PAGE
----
During the EFtL Challenge, this year, I nearly ran out of flour and short pasta, and did run out of parmasan and cheddar as well as granulated sugar (but we also have tonnes of other options – like honey and maple syrup – to use in place of granulated stuff). I was out of baking powder before I even started, and have been happily using baking soda (and acidic stuff like fruit butters and yoghurt) in my quick breads. Shortbread cookies made with honey instead of sugar are delicious (next up: Making them with a mix of whole wheat pastry flour and oat flour, in addition to the butter and the honey…)
 
I’ve since re-stocked on flour, sugar, pasta, and other dry goods and pantry staples, and will be having a gallon of maple syrup delivered from a friend’s family sugar bush… some time between now and June, probably? Between that and the garden starting (just barely – we’re still on dandelions, crow garlic, and rhubarb right now) to produce veggies, I’m feeling pretty good.

Goals for This Year’s Preserving Efforts
 
Grow winter squash (including spaghetti squash, butternut, buttercup, and two kinds of pumpkin) AND cucumbers up a trellis to make them harder for the squirrels to attack
 
Grow pole beans (and nasturtiums and icicle radishes) in the same bed as the squash.
 
Pressure can a lot of mashed winter squash and/or dice, steam, and freeze it for the freezer.
 
Grow a lot of radishes (again) and lactoferment the roots and greens together (with mustard seed, garlic, and bird chilies)
 
Maybe try growing amaranth (and inter-plant with eggplant and pole beans), because I hear it’s easy to thresh and winnow and because it’s a really nice addition to Pumpkin Soup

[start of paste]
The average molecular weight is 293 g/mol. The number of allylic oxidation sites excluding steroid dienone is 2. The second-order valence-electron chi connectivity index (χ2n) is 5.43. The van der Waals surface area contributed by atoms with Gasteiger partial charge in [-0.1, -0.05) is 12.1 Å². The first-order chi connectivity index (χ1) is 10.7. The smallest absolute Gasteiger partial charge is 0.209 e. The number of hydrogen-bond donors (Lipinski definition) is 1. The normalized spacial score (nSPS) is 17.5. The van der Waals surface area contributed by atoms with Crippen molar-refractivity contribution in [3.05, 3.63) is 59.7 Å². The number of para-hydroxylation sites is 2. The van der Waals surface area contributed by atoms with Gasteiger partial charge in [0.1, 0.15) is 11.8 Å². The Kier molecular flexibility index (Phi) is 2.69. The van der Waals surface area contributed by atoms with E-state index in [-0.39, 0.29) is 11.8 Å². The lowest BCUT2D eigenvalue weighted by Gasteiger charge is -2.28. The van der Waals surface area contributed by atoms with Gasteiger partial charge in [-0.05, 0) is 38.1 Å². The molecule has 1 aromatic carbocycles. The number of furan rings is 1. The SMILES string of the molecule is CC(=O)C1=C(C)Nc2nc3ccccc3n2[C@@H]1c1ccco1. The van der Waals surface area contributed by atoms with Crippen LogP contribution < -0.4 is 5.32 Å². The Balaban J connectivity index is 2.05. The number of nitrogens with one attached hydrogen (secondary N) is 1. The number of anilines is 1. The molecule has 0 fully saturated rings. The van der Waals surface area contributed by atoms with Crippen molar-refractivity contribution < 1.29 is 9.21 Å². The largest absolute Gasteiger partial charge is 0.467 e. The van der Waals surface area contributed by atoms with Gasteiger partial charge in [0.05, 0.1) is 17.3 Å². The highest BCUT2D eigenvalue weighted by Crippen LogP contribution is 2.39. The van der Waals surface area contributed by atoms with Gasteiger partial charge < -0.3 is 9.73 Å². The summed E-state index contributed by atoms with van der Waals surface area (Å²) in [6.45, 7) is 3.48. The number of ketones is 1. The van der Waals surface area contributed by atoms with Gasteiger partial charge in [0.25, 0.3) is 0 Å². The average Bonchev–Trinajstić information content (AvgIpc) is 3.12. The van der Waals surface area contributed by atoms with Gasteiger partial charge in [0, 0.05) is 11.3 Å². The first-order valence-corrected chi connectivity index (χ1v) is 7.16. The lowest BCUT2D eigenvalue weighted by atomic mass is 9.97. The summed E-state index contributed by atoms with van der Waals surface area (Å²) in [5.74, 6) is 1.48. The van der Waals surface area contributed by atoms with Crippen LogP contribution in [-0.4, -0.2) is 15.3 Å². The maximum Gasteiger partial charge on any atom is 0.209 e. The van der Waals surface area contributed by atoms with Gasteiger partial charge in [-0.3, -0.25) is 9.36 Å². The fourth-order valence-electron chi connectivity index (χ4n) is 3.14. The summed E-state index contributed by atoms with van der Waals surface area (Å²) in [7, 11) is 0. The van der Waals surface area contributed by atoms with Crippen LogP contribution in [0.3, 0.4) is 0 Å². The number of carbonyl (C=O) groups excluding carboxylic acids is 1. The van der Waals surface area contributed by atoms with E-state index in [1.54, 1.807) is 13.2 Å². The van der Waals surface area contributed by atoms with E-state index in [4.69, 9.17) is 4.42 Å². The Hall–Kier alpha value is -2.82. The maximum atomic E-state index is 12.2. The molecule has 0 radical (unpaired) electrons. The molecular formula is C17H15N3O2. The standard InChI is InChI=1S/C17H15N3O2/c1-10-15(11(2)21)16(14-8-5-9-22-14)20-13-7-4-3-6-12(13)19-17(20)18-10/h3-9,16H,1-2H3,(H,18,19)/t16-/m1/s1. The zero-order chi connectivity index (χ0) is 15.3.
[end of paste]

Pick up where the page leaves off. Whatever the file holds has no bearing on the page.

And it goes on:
Continue to sprout various dry beans and add them to salads and stir fries
 
Grow and freeze as many hardy cooking greens as possible (mainly rainbow chard, but also some kind of kale or mustard greens)
 
Buy enough yellow and green zucchini (like 60, unless my own zucchini plants give me a bumper crop) and red shepherd peppers (like 85… which will cost a LOT more, and so maaaaay need to be significantly limited) and eggplant (15, because I’m not expecting a high yield from my eggplants, tbh) to put up a LOT of frozen veggies, so that I’m less dependent on – but not independent from, I seriously doubt – getting veggies from the freezer section of the grocery store.
 
Grow mustard for seed
 
Occasionally pressure can batches of bone stock AND batches of cooked chick peas or other large beans at the same time
 
Wild-harvest local service berries (freezer) and chokecherries (curds and jellies) at the appropriate time.
 
Sow clover seed in the back yard to help the ground fix nitrogen and get it a bit healthier and more able to support other food crops

 
Ha… These goals are ambitious, and some of them (like the amaranth, though I do have the seeds) may not happen. But here’s hoping I’ll be able to meet that 5-6 servings of veggies person plan, and do a lot of it myself.
 
 
Cheers,
Meliad the Birch Maiden.
 
 
[1] I find that dairy kefir – at least mine – smells like a mix between old cheddar and blue cheese. I’m not sure it’s supposed to smell like that, but it still smells like a familiar food, so I tend to put it in bechamel sauce to make it taste cheesier, particularly when I’m all out of parmesan and cheddar due to the challenge restrictions.
 
[2] Or a whole cup of tinned tuna, or the half a cup of diced meat you can get off a left-over pork chop or chicken leg. You get the idea.
 
[3] Not long ago, a friend commented something along the lines of “A million different things can be made from a base of coconut, rice, flour, yeast, sugar, cardamom and saffron”. She was talking about Zanzibari cooking. I think my Million Different Things are probably made from a base of eggs, milk, wheat flour, maple syrup, mustard, black pepper, nutmeg, and salt. (And, yes, you can theoretically use spice-bush berries in place of both the nutmeg and the black pepper, but I don’t have those. Yet).

New Moon – Flower Moon Begins